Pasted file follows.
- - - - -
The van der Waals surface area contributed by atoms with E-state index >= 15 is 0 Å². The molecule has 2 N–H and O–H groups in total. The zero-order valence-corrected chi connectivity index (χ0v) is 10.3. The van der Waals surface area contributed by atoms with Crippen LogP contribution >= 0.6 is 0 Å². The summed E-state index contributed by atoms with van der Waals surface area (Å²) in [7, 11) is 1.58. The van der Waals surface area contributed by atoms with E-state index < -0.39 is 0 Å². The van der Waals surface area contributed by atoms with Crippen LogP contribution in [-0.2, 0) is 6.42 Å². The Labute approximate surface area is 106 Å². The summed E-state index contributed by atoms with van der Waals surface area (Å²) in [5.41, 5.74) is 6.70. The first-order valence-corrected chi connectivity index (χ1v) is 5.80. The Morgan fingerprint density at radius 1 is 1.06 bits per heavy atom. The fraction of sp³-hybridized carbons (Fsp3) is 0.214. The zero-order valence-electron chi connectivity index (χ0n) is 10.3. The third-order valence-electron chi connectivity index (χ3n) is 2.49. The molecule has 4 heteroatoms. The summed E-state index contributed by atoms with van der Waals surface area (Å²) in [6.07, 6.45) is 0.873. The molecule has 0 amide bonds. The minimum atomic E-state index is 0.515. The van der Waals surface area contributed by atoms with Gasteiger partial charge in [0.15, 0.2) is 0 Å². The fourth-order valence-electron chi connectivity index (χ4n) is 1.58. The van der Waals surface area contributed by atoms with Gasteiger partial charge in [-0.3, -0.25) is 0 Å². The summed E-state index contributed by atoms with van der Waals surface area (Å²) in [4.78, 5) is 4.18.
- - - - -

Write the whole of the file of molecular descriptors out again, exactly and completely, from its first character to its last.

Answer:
The van der Waals surface area contributed by atoms with E-state index >= 15 is 0 Å². The molecule has 2 N–H and O–H groups in total. The zero-order valence-corrected chi connectivity index (χ0v) is 10.3. The van der Waals surface area contributed by atoms with Crippen LogP contribution >= 0.6 is 0 Å². The summed E-state index contributed by atoms with van der Waals surface area (Å²) in [7, 11) is 1.58. The van der Waals surface area contributed by atoms with E-state index < -0.39 is 0 Å². The van der Waals surface area contributed by atoms with Crippen LogP contribution in [-0.2, 0) is 6.42 Å². The Labute approximate surface area is 106 Å². The summed E-state index contributed by atoms with van der Waals surface area (Å²) in [5.41, 5.74) is 6.70. The first-order valence-corrected chi connectivity index (χ1v) is 5.80. The Morgan fingerprint density at radius 1 is 1.06 bits per heavy atom. The fraction of sp³-hybridized carbons (Fsp3) is 0.214. The zero-order valence-electron chi connectivity index (χ0n) is 10.3. The third-order valence-electron chi connectivity index (χ3n) is 2.49. The molecule has 4 heteroatoms. The summed E-state index contributed by atoms with van der Waals surface area (Å²) in [6.07, 6.45) is 0.873. The molecule has 0 amide bonds. The minimum atomic E-state index is 0.515. The van der Waals surface area contributed by atoms with Gasteiger partial charge in [0.15, 0.2) is 0 Å². The fourth-order valence-electron chi connectivity index (χ4n) is 1.58. The van der Waals surface area contributed by atoms with Gasteiger partial charge in [-0.3, -0.25) is 0 Å². The summed E-state index contributed by atoms with van der Waals surface area (Å²) in [4.78, 5) is 4.18.